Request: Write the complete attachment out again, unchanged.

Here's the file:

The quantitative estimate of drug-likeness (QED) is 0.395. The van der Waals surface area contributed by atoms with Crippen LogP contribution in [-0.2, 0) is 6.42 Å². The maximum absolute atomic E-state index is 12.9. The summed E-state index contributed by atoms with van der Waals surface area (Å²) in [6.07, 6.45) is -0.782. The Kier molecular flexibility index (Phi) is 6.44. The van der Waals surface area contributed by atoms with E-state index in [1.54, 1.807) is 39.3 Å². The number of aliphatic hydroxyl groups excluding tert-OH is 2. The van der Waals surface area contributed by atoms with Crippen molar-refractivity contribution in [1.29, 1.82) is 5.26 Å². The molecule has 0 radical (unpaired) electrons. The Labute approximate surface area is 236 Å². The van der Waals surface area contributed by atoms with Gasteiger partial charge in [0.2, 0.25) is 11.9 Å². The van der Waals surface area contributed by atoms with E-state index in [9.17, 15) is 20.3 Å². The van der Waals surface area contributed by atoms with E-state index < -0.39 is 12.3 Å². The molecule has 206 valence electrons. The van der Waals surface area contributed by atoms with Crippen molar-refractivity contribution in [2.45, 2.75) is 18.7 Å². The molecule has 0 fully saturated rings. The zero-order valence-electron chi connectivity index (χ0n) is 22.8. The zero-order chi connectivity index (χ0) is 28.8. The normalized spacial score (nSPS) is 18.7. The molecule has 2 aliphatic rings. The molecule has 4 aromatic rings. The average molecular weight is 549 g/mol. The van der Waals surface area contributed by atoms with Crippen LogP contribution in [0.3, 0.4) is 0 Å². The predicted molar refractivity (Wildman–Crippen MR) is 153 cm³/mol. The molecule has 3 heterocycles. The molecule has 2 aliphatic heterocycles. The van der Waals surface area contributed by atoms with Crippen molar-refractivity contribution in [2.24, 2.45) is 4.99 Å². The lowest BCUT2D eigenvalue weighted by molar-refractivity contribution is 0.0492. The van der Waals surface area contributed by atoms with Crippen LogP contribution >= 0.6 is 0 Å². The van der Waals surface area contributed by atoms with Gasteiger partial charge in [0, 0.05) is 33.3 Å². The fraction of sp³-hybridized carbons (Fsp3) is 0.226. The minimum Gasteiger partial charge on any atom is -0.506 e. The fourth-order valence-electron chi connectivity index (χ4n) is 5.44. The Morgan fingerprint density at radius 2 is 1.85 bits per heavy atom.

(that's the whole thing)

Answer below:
The quantitative estimate of drug-likeness (QED) is 0.395. The van der Waals surface area contributed by atoms with Crippen LogP contribution in [-0.2, 0) is 6.42 Å². The maximum absolute atomic E-state index is 12.9. The summed E-state index contributed by atoms with van der Waals surface area (Å²) in [6.07, 6.45) is -0.782. The Kier molecular flexibility index (Phi) is 6.44. The van der Waals surface area contributed by atoms with E-state index in [1.54, 1.807) is 39.3 Å². The number of aliphatic hydroxyl groups excluding tert-OH is 2. The van der Waals surface area contributed by atoms with Crippen molar-refractivity contribution in [1.29, 1.82) is 5.26 Å². The molecule has 0 radical (unpaired) electrons. The Labute approximate surface area is 236 Å². The van der Waals surface area contributed by atoms with Gasteiger partial charge in [0.2, 0.25) is 11.9 Å². The van der Waals surface area contributed by atoms with E-state index in [9.17, 15) is 20.3 Å². The van der Waals surface area contributed by atoms with E-state index < -0.39 is 12.3 Å². The molecule has 206 valence electrons. The van der Waals surface area contributed by atoms with Crippen molar-refractivity contribution in [2.45, 2.75) is 18.7 Å². The molecule has 0 fully saturated rings. The zero-order valence-electron chi connectivity index (χ0n) is 22.8. The zero-order chi connectivity index (χ0) is 28.8. The normalized spacial score (nSPS) is 18.7. The molecule has 2 aliphatic rings. The molecule has 4 aromatic rings. The average molecular weight is 549 g/mol. The van der Waals surface area contributed by atoms with Crippen LogP contribution in [0.3, 0.4) is 0 Å². The predicted molar refractivity (Wildman–Crippen MR) is 153 cm³/mol. The molecule has 3 heterocycles. The molecule has 2 aliphatic heterocycles. The van der Waals surface area contributed by atoms with Crippen molar-refractivity contribution in [2.24, 2.45) is 4.99 Å². The lowest BCUT2D eigenvalue weighted by molar-refractivity contribution is 0.0492. The van der Waals surface area contributed by atoms with Crippen LogP contribution >= 0.6 is 0 Å². The van der Waals surface area contributed by atoms with Gasteiger partial charge in [0, 0.05) is 33.3 Å². The fraction of sp³-hybridized carbons (Fsp3) is 0.226. The minimum Gasteiger partial charge on any atom is -0.506 e. The fourth-order valence-electron chi connectivity index (χ4n) is 5.44. The Morgan fingerprint density at radius 2 is 1.85 bits per heavy atom.